A preliminary search of PROSPERO, MEDLINE, the Cochrane Database of Systematic Reviews, and the JBI Database of Systematic Reviews and Implementation Reports was conducted and no current or in-progress systematic reviews on the topic were identified.
The objective of this systematic review is to identify and describe nurses’ experiences of care provided to immigrant and refugee maternal women across health care settings.
What are the experiences of nurses providing care within various health care delivery contexts to immigrant and refugee mothers who are pregnant and/or mothering?
This review will consider qualitative studies that include nurses providing care to immigrant and refugee maternal women in diverse health care settings. The specific immigrant populations nurses care for include maternal women who have involuntarily migrated due to forcible displacement, and maternal immigrant women who are have low proficiency in the language of their new country, are ethnically/culturally diverse, and/or live in poverty. The ICN definition of nurses will facilitate capturing the various conceptualizations and titles of nurses used in this review. Health care workers that fall outside of this definition will not be included in this review.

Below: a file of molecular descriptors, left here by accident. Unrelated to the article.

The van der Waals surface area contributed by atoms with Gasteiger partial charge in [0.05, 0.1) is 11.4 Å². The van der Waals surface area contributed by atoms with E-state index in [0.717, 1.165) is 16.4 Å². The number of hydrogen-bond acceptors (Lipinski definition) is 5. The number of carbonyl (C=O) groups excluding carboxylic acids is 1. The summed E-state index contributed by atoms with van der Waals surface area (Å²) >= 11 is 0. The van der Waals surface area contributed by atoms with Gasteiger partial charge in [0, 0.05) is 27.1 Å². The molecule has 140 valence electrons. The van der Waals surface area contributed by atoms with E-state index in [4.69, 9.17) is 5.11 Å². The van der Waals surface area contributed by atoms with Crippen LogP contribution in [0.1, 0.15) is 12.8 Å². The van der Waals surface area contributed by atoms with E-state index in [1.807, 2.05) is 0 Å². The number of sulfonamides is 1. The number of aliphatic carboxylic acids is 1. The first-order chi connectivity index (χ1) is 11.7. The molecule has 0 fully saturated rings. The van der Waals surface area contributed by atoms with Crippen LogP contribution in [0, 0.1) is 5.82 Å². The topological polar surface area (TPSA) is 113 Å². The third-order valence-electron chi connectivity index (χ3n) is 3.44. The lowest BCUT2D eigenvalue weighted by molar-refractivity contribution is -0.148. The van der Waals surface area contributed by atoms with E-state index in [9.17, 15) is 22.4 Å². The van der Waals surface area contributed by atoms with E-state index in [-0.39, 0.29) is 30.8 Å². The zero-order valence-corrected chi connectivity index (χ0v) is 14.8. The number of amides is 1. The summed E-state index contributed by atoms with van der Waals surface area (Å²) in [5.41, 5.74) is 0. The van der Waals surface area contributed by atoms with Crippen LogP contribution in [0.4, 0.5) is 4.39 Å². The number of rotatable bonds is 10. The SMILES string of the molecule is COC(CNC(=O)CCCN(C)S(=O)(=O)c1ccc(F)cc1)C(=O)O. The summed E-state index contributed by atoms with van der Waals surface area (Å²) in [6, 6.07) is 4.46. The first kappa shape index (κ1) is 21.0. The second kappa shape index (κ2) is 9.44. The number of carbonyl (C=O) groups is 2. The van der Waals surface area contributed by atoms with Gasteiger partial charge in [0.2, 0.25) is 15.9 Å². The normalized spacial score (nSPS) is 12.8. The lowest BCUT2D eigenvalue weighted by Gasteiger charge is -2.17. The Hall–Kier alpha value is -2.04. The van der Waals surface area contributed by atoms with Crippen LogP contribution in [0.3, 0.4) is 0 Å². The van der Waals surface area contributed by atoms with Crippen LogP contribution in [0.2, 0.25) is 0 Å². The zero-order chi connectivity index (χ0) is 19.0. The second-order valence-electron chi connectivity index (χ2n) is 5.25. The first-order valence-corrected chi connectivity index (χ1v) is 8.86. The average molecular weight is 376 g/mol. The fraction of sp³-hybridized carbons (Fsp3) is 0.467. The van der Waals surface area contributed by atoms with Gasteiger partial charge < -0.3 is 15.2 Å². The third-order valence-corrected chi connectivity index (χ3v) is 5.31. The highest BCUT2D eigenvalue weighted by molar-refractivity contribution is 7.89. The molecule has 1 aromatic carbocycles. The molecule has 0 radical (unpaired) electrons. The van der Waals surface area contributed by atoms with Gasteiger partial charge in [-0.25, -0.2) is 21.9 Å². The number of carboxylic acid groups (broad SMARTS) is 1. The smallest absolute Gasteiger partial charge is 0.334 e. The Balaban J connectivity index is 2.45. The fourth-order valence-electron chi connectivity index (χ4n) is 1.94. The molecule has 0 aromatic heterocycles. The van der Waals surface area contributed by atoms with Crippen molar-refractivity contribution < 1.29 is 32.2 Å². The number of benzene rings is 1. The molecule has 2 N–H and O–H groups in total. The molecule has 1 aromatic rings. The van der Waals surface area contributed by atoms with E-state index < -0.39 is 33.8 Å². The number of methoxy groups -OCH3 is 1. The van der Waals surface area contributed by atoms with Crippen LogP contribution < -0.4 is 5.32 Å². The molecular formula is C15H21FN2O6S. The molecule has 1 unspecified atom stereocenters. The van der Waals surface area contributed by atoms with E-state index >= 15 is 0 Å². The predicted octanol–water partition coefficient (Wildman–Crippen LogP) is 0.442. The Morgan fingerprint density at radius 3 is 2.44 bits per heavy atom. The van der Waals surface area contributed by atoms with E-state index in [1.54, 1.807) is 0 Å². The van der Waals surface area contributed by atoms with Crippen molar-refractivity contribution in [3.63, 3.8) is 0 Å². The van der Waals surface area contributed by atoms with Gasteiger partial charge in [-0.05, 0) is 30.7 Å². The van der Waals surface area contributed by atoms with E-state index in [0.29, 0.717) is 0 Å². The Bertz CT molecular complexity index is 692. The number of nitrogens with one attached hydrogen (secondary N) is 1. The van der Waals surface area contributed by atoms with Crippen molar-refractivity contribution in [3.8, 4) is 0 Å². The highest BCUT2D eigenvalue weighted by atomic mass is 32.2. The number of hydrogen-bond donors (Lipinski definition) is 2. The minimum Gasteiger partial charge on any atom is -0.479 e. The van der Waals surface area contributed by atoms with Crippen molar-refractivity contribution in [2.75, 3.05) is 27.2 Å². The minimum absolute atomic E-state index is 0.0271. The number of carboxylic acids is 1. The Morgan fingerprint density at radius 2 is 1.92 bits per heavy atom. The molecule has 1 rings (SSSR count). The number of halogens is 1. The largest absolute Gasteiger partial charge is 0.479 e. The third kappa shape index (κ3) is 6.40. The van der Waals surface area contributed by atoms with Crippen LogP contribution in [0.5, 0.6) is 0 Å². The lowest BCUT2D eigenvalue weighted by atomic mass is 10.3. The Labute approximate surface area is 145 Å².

Phenomena of interest
This review will consider studies that explore nurses’ experiences of providing care to maternal immigrant and refugee women who are pregnant or mothering. The focus of this review is on nurses providing maternal health care among involuntary immigrants as well as refugees and asylum seekers. Studies exploring nurses’ experiences caring for immigrants with low literacy levels, who are ethnically/culturally diverse and/or live in poverty will also be considered.
This review will consider studies that describe the experiences of nurses working in any health care delivery environment where maternal immigrant and refugee women receive care, including rural and urban locations. Care settings can range from acute care to community care environments. Examples of acute care settings include labor and delivery and emergency room units situated within a hospital. Public health centers, volunteer health centers, and women's homes are examples of community care environments.
Types of studies